Guaranteeing webhook delivery in NextJS Application

webhook

Webhooks are a powerful tool that allow your SAAS application to send real-time updates to other applications. In this blog post, we’ll walk through the process of adding webhook support to your next app.

A webhook is just an HTTP request to another server that gets automatically sent whenever some data in your app changes. There could be more than one webhook configured by your users.

However, there are a few factors that make it tricky to manage the life cycle of a webhook, such as:

Properly dealing with these concerns can be cumbersome; especially when sending webhooks is just another small part of your application and you just want it to work without you having to deal with all the hairy details every time. Let’s solve it.

Steps

We’ll not be getting into the details of creating NextJS application from scratch nor into its details as it is not a focus for today’s topic. We’ll assume that we have a app and we are adding webhook capability to it.

The simplified webhook architecture will looks something this:

Overall Architecture

Let’s assume we have a webhook setting page like shown below where the user can configure their webhooks. We will be also having a table called webhooks where we will be saving all the webhooks configured. User can control the events for which they are subscribing for to reduce the noise.

Cal.com Webhook Configuration

Step 1: Setup Quirrel

Quirrel is a popular open-source webhook framework that makes it easy to add webhook support to your app. It makes uses of redis under the hood.

We need to run Quirrel server separately. It is easy to deploy to popular services like FLY.

You can install Quirrel simply by running the following command

npm install quirrel

Tip: You can also modify your npm script as follows so we run two services parallely.

// package.json
"scripts": {
"dev": "concurrently 'next dev' 'quirrel'"
}

Step 2: Creating Webhook Queue

Create a new API Route at pages/api/queues/webhook.ts. This job queue serverless handler which will get invoked by Quirrel when processing a message queue.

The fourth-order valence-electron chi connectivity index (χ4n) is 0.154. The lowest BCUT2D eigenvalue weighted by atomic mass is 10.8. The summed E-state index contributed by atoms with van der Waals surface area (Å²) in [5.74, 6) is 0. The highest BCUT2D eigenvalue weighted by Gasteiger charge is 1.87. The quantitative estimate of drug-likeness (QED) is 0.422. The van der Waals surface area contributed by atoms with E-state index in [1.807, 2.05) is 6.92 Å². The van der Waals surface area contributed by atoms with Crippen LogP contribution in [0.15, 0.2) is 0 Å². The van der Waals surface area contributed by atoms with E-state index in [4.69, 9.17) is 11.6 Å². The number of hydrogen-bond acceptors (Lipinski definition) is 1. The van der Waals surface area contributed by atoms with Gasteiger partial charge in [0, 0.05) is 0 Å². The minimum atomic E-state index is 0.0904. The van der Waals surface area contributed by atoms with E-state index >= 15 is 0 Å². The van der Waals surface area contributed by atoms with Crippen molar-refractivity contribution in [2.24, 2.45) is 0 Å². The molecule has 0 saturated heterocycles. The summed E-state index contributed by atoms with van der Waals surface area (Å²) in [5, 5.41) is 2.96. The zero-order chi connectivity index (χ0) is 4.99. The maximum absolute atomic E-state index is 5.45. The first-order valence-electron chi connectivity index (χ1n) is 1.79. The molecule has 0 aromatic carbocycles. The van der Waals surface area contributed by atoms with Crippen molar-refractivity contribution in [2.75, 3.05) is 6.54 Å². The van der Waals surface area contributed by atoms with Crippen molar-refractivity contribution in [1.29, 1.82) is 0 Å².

Here we are simply calling the webhook subscription url configured by the user. Nothing fancy. This handler gets two major info. One the actual event object and the webhook object which contains which URL this event needs to be fired. It could contain other events as well.

Here if the webhook event is sent successfully then the item is removed from the queue else it will added back to the queue by Quirrel itself.

import { Queue } from 'quirrel/next';
import fetch from '@/utils/fetch';

export default Queue('api/queues/webhook', async (job: any) => {
const { event, webhook } = job;
const headerName = process.env.HEADER_NAME || 'MY APP';

const config = {
headers: {
['X-' + headerName + '-Event-Type']: event.type,
'User-Agent': headerName + '-Webhook/1.0',
'Content-Type': 'application/json',
},
timeout: 10000,
};

try {
await fetch(webhook.subscriberUrl, {
method: 'POST',
body: JSON.stringify(event.payload),
...config,
});
// update this event webhook status in events DB so the user knows the status
} catch (error: any) {
console.log(error);
console.log('bharath errror');
if (error.code && error.code === 'ECONNABORTED') {
throw new Error('Response exceeded timeout of : ' + 10000 + 'ms');
}

if (error.response && error.response.status) {
throw new Error('Callback POST failed with status code: ' + error.response.status);
}
}
});

Step 3: Adding to Webook Queue

Let’s say we need to send notification via webhooks whenever a customer is created in our app. Here we create a util call WebhookNotifier which takes care of sending the event to the consumers. Here for simplicity sake we call function sendEvent it queries for currently configured webhooks and adds it to the message queue.

// WebhookNotifier.ts

export default class WebhookNotifier {
static async sendEvent(userId, event) {
// fetch all webhooks configured for the current event for the current user.
const configuredWebhooks = await prisma.webhooks.find({
where: {
userId: userId,
},
});

const subscribedWebhooksForThisEvent = configuredWebhooks.filter((w) => w.eventType === event.eventType);
for (const webhook of subscribedWebhooksForThisEvent) {
// Adding to the queue
WebhookQueue.enqueue(
{
webhook: {
id: webhook.id, // eg. "chargebee_customer",
subscriberUrl: webhook.subscriberUrl, // eg. "https://webhook.site/e1f703ef-da81-4145-8698-790f5eee8cd0"
secret: webhook.secret, // eg. "*****",
},
event: {
type: event.eventType, // eg 'CUSTOMER_CREATED',
payload: {
type: event.eventType,
data: {
...event.payload, // {} name: 'Bharath', age: 26, }
},
},
},
},
{
retry: ['10sec', '5min', '1h'], // or output of https://www.npmjs.com/package/exponential-backoff-generator
}
);
}
}
}
// api/customer/create
import WebhookNotifier from 'src/utils/WebhookNotifier.ts';

export default function customerRouter(req, res) {
// Code to Create Customer in APP Database
const customer = await prisma.customer.upsert();
// Send Webhook Notification
WebhookNotifier.sendEvent( , { event: 'CUSTOMER_CREATED', payload: customer })
return res.ok();
}

Let’s assume if the webhook failed due to the consumer service is not responding. Then the job will fail and adds back to queue. Here we have mentioned retry time interval as 10sec, 5min. We can customize as your SLA. You can also follow linear or exponential backoff strategy so that we don't add more pressure to the consumer apps.

We have successfully implemented a super scalable webhook notification solution using message queue on top of Redis.

There are other things to consider here like sending the signature of the event for security purpose. You can also provide way to customize the event object while configuring the webhook which improves the DX.

Happy Building!!!

Thanks for reading through 🙌🏼.

Originally published at https://www.bharathvaj.me.

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